5. Rob S. :

    Feb 9, 2010 2:59 pm |

    > But any losses should’ve been dwarfed by the much larger modern population.

    Plus increased assortiveness in mating.

    I didn’t know that about Grant. Jefferson was also a superior writer, and very readable.

  6. A Race Against Time :

    Feb 9, 2010 5:42 pm |

    I tested some of the articles on my blog, and most of them are between 45 and 65. Surprisingly, an article I wrote on the BNP came back 24.9, meaning it’s ostensibly more difficult to comprehend than Washington’s State of the Union addresses.

    http://araceagainsttime.blogspot.com/2009/11/bnp-is-only-party-that-will-remedy.html

    The low score is probably the result of all the ridiculously long job titles I used in the article. For example, “Conservative community cohesion and social action spokesman Sayeeda Hussain Warsi.” (Yes, the Conservatives in Britain have appointed a Pakistani-Muslim as their spokesman for community cohesion).

  7. Lover of Wisdom :

    Feb 9, 2010 5:50 pm |

    I just plugged in an old paper (one that well represents my writing) for one of my philosophy seminars. It clocked in at 23.9.

  8. ben tillman :

    Feb 9, 2010 6:34 pm |

    It’s also doubtful that the best and brightest were more likely to become leaders centuries ago. One of the main lessons of The Bell Curve is that society has been becoming more and more meritocratic.

    To the contrary, our society has been becoming less and less meritocratic. Whites merit a much larger representation among the Harvard student body, for instance, and in other positions of power and influence. No, the white elite — which in one sense is the only group that can “merit” anything in this society — is deliberately held down.

  9. ben tillman :

    Feb 9, 2010 7:57 pm |

    Let me fix that:

    It’s also doubtful that the best and brightest were more likely to become leaders centuries ago. One of the main lessons of The Bell Curve is that society has been becoming more and more meritocratic.

    To the contrary, our society has been becoming less and less meritocratic. Whites merit a much larger representation among the Harvard student body, for instance, and in other positions of power and influence. No, the white elite — which in one sense is the only group that can “merit” anything in this society — is deliberately held down.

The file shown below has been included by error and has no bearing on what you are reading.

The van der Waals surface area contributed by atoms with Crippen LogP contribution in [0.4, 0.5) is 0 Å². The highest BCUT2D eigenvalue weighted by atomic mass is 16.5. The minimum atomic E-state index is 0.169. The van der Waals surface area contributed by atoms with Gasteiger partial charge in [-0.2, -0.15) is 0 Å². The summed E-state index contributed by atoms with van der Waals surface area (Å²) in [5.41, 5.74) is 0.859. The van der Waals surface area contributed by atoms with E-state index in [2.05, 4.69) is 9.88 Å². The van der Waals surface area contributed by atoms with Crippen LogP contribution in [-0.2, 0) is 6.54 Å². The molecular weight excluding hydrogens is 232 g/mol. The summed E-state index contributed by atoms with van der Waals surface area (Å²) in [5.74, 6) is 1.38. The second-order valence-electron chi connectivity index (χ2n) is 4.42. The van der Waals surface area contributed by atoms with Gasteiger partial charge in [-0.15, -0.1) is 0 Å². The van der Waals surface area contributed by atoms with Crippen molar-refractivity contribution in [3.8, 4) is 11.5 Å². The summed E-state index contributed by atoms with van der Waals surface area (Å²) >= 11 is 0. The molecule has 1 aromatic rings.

10. mr. tomatohead :

    Feb 9, 2010 9:57 pm |

    Bah. What you see as a dumbing down I see as a clearing up. If this really is so important to you then you should begin to write your posts in the manner of TJ.

  11. j :

    Feb 10, 2010 7:27 am |

    Disagree.

    Jefferson et al were speaking to a very small elite of highly cultured men, and they made an effort to sound rarified.
    They used many classic references to show off their education, they used words known only to scholars. The people expected their leaders to be cultured men, they would have been shocked if they used common street expressions.

    Obama is speaking to a very different audience. His words are transmitted to the masses, so he uses words and concepts accessible to the dumbest of his audience. The people today expects their leaders be at their own level, to use Ebonics or whatever ignorant lingo they speak, they would be shocked to discover that an elite person is talking down to them. Obama, who is not my idol, is nonetheless a professor in constitutional law that can write correct English. The readability of his books is rather low.

    Once cultured people spoke Latin among themselves and doctors wrote their recommendations in Latin and in unreadable handwriting. Today they are required by law to explain what they are doing. Times have changed. Oh tempora, oh mores!

    You should compare Jefferson’s speeches with an academic lecture on constitutional law.

  12. lonegranger :

    Feb 10, 2010 11:03 am |

    Chaucer anyone?

  13. mnuez :

    Feb 10, 2010 7:05 pm |

    There’s also the issue of who is being addressed. Consider who GW’s audience was for his SOTU and who Obama’s was for his.

    And for some middle ground, consider who Lincoln’s audience was. (Hint: Lincoln knew his audience was a lot vaster than Grant’s.)

    None of which is to say that I’m convinced that this test demonstrates what people believe it does, particularly when comparing such disparate dialects as those of GW’s and GWB’s.

    It’s definitely a pleasure though to read works (and even letters) by intelligent people from a century or two back, before stupid people diluted the reading market through their insolence to become semi-literate.

    (It would also be awesome if atupid people weren’t allowed to watch TV and thus dilute THAT market. Arrested Development would still be on and It’s Always Sunny wouldn’t have to define stigmatta or explain to their audience why their ironic jokes are funny.)

  14. Chris :

    Feb 11, 2010 1:28 am |

    J, Obama was never a professor. He was some non-tenure-track lecturer of some sort. Not even adjunct faculty. Hardly more prestigous a position than a grad student with responsibilites instructing undergrads.